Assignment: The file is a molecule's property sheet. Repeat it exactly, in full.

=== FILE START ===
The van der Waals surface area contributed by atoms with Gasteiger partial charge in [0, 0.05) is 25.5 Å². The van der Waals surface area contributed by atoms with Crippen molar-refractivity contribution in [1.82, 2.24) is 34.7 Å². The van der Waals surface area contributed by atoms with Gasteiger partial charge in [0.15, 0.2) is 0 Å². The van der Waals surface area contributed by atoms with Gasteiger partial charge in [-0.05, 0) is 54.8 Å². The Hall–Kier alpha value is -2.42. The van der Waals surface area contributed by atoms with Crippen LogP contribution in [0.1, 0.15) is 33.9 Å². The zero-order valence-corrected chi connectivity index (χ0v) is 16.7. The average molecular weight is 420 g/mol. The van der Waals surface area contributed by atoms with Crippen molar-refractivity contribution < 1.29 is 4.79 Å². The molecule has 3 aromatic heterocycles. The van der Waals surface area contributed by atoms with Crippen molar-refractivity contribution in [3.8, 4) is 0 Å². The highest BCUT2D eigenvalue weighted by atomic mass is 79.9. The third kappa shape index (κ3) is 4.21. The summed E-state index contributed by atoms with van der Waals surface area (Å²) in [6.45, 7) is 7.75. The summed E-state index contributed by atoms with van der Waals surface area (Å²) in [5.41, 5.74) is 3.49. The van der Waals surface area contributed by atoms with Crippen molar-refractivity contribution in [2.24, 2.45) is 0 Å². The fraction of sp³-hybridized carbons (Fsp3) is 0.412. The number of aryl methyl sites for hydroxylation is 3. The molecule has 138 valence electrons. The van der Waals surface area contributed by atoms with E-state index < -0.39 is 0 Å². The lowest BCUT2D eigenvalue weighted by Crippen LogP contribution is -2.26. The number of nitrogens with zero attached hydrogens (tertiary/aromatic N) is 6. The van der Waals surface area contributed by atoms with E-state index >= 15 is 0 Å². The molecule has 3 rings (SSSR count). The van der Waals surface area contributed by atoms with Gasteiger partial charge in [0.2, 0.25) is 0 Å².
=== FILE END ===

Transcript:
The van der Waals surface area contributed by atoms with Gasteiger partial charge in [0, 0.05) is 25.5 Å². The van der Waals surface area contributed by atoms with Crippen molar-refractivity contribution in [1.82, 2.24) is 34.7 Å². The van der Waals surface area contributed by atoms with Gasteiger partial charge in [0.15, 0.2) is 0 Å². The van der Waals surface area contributed by atoms with Gasteiger partial charge in [-0.05, 0) is 54.8 Å². The Hall–Kier alpha value is -2.42. The van der Waals surface area contributed by atoms with Crippen LogP contribution in [0.1, 0.15) is 33.9 Å². The zero-order valence-corrected chi connectivity index (χ0v) is 16.7. The average molecular weight is 420 g/mol. The van der Waals surface area contributed by atoms with Crippen molar-refractivity contribution < 1.29 is 4.79 Å². The molecule has 3 aromatic heterocycles. The van der Waals surface area contributed by atoms with Crippen molar-refractivity contribution in [3.8, 4) is 0 Å². The highest BCUT2D eigenvalue weighted by atomic mass is 79.9. The third kappa shape index (κ3) is 4.21. The summed E-state index contributed by atoms with van der Waals surface area (Å²) in [6.45, 7) is 7.75. The summed E-state index contributed by atoms with van der Waals surface area (Å²) in [5.41, 5.74) is 3.49. The van der Waals surface area contributed by atoms with Crippen molar-refractivity contribution in [2.24, 2.45) is 0 Å². The fraction of sp³-hybridized carbons (Fsp3) is 0.412. The number of aryl methyl sites for hydroxylation is 3. The molecule has 138 valence electrons. The van der Waals surface area contributed by atoms with E-state index < -0.39 is 0 Å². The lowest BCUT2D eigenvalue weighted by Crippen LogP contribution is -2.26. The number of nitrogens with zero attached hydrogens (tertiary/aromatic N) is 6. The van der Waals surface area contributed by atoms with E-state index >= 15 is 0 Å². The molecule has 3 rings (SSSR count). The van der Waals surface area contributed by atoms with Gasteiger partial charge in [0.2, 0.25) is 0 Å².